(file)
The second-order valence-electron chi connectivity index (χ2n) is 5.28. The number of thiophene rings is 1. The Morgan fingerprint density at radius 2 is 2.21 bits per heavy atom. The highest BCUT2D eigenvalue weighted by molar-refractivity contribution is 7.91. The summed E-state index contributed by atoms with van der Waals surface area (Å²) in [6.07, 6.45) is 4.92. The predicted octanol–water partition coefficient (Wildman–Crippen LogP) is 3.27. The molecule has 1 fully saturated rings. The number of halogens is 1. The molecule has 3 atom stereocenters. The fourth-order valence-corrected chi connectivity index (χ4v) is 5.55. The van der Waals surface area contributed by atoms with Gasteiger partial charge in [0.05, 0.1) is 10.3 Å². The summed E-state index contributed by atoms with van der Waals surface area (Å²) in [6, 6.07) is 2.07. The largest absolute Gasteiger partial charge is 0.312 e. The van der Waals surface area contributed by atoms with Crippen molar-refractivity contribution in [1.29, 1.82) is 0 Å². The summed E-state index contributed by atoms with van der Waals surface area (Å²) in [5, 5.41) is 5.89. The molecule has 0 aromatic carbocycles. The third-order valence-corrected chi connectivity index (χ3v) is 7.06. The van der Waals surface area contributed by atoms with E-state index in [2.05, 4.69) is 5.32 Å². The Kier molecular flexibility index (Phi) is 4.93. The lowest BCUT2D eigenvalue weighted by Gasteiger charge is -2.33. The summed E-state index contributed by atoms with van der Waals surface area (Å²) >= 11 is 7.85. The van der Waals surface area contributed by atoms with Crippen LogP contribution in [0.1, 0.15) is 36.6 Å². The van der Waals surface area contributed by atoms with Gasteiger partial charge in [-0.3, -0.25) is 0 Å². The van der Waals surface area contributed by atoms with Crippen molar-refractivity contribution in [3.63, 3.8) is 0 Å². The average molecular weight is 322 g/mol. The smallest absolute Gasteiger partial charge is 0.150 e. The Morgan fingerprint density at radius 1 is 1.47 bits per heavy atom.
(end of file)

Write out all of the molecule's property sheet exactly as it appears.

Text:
The second-order valence-electron chi connectivity index (χ2n) is 5.28. The number of thiophene rings is 1. The Morgan fingerprint density at radius 2 is 2.21 bits per heavy atom. The highest BCUT2D eigenvalue weighted by molar-refractivity contribution is 7.91. The summed E-state index contributed by atoms with van der Waals surface area (Å²) in [6.07, 6.45) is 4.92. The predicted octanol–water partition coefficient (Wildman–Crippen LogP) is 3.27. The molecule has 1 fully saturated rings. The number of halogens is 1. The molecule has 3 atom stereocenters. The fourth-order valence-corrected chi connectivity index (χ4v) is 5.55. The van der Waals surface area contributed by atoms with Gasteiger partial charge in [0.05, 0.1) is 10.3 Å². The summed E-state index contributed by atoms with van der Waals surface area (Å²) in [6, 6.07) is 2.07. The largest absolute Gasteiger partial charge is 0.312 e. The van der Waals surface area contributed by atoms with Crippen molar-refractivity contribution in [1.29, 1.82) is 0 Å². The summed E-state index contributed by atoms with van der Waals surface area (Å²) in [5, 5.41) is 5.89. The molecule has 0 aromatic carbocycles. The third-order valence-corrected chi connectivity index (χ3v) is 7.06. The van der Waals surface area contributed by atoms with E-state index in [2.05, 4.69) is 5.32 Å². The Kier molecular flexibility index (Phi) is 4.93. The lowest BCUT2D eigenvalue weighted by Gasteiger charge is -2.33. The summed E-state index contributed by atoms with van der Waals surface area (Å²) >= 11 is 7.85. The van der Waals surface area contributed by atoms with Crippen LogP contribution in [0.1, 0.15) is 36.6 Å². The van der Waals surface area contributed by atoms with Gasteiger partial charge in [-0.3, -0.25) is 0 Å². The van der Waals surface area contributed by atoms with Crippen molar-refractivity contribution in [3.63, 3.8) is 0 Å². The average molecular weight is 322 g/mol. The smallest absolute Gasteiger partial charge is 0.150 e. The Morgan fingerprint density at radius 1 is 1.47 bits per heavy atom.